The FE Williams Collection documents the life and work of anthropologist Francis Edgar Williams (1893 – 1943). Williams was assistant government anthropologist and government anthropologist in the Australian Territory of Papua, from 1922 until his death. Williams' collection – consisting of almost 2000 glass plate photographs and negatives – is dispersed between the National Archives of Australia, the South Australian Museum and the National Archives of Papua New Guinea. The collection is of outstanding significance for its depiction of Australia's administering role in Papua in the 1920s and 1930s.
The photographs of FE Williams are a rich and unique resource of great significance to the Asia-Pacific region, and this was recognised by their inscription on the UNESCO Memory of the World Asia-Pacific Register in 2012. They are multi-layered in meaning and significance: they are a record of first contact with a culture hardly known to the west at the time, they reveal the customs, behaviours and lives of their Papuan subjects, and they tell a larger story of the colonial milieu of Papua in the 1920s and 1930s.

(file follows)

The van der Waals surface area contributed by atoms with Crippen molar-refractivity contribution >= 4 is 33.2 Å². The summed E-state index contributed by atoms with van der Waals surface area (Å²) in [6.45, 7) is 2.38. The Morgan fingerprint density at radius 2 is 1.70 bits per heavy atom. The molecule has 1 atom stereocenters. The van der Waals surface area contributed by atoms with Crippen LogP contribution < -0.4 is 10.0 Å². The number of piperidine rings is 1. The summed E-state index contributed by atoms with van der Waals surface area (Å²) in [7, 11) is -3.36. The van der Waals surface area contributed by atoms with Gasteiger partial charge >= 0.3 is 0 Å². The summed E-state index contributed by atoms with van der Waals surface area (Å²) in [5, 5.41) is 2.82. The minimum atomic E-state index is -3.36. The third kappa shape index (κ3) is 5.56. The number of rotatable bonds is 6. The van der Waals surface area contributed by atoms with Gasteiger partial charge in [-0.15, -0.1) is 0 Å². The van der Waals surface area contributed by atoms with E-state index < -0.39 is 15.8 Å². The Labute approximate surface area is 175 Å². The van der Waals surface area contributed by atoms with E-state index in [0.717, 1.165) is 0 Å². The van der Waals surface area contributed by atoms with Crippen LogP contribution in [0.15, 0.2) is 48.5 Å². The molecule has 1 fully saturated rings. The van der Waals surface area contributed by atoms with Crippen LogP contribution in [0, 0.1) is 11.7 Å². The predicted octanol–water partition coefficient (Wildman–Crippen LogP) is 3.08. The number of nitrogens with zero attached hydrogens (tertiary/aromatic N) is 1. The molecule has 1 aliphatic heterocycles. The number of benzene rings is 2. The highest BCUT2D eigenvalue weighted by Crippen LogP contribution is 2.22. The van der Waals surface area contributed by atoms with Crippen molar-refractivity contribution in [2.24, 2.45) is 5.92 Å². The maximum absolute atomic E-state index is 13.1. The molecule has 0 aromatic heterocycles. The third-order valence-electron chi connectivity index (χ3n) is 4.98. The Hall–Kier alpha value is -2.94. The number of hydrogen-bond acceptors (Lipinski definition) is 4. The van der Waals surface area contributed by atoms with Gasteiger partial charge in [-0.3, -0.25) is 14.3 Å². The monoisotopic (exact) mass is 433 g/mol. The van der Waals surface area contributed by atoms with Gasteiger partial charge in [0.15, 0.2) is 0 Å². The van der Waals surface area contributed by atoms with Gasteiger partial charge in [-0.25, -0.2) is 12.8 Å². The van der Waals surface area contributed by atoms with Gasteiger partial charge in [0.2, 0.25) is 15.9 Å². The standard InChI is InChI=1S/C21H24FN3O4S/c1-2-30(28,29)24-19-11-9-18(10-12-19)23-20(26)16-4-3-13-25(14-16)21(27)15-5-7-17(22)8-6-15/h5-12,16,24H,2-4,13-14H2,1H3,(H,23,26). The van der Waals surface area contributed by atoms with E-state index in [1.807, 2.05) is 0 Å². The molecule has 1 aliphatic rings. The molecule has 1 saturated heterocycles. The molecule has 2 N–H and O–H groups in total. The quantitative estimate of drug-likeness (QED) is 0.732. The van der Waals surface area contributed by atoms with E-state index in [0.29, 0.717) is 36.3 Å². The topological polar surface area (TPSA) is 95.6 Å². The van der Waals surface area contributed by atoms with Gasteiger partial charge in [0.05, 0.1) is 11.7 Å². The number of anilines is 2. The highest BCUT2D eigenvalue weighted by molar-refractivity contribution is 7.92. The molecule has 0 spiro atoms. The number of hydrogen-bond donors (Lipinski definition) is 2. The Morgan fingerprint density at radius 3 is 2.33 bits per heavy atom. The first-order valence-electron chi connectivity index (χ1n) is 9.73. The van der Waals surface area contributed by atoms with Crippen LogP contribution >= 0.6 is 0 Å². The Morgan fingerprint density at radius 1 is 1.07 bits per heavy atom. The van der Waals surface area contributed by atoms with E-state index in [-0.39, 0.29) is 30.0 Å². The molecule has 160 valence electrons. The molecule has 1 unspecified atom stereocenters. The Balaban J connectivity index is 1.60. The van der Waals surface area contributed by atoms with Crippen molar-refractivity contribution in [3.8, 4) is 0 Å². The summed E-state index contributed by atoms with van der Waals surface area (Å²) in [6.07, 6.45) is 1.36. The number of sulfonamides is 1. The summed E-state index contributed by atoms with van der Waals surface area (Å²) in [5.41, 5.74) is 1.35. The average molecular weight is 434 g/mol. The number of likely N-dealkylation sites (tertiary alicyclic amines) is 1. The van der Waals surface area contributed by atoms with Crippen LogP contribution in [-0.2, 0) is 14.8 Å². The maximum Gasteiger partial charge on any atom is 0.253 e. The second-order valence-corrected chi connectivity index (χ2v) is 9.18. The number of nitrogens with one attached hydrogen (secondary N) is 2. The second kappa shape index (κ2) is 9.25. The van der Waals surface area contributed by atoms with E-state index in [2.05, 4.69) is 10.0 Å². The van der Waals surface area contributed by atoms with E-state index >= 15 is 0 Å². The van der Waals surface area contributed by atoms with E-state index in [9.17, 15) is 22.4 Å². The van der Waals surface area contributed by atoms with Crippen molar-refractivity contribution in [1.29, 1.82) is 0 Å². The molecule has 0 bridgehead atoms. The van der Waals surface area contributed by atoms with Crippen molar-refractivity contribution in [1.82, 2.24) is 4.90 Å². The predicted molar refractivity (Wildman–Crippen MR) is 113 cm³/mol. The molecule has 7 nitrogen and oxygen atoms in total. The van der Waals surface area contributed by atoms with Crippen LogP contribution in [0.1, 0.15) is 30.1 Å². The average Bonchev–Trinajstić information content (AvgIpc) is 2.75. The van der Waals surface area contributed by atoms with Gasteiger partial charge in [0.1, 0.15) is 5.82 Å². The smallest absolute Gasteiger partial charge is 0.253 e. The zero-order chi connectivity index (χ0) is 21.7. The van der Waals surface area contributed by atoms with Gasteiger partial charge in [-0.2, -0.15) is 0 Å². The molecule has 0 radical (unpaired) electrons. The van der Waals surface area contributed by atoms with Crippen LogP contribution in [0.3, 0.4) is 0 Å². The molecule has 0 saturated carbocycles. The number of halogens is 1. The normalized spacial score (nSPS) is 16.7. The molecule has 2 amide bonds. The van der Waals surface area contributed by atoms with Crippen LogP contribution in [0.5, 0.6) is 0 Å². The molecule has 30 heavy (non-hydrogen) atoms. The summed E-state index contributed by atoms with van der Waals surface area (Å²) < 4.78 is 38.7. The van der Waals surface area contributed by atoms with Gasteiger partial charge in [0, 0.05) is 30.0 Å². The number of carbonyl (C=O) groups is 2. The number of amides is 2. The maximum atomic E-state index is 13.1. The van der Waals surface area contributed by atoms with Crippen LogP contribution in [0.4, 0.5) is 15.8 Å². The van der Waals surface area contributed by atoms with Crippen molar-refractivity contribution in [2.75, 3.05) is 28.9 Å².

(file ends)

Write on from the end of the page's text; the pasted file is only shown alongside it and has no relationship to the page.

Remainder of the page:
Williams was a perceptive and painstaking ethnographer, with an 'unfailing instinct for the focal areas in a culture', according to Michael Young and Julia Clark in their book on FE Williams, Anthropologist in Papua. The breadth and duration of Williams' work – covering almost 18 different ethnographic locations in a timespan of almost 20 years – make his photographs unique in their coverage of the inhabitants of Australia's largest former colony.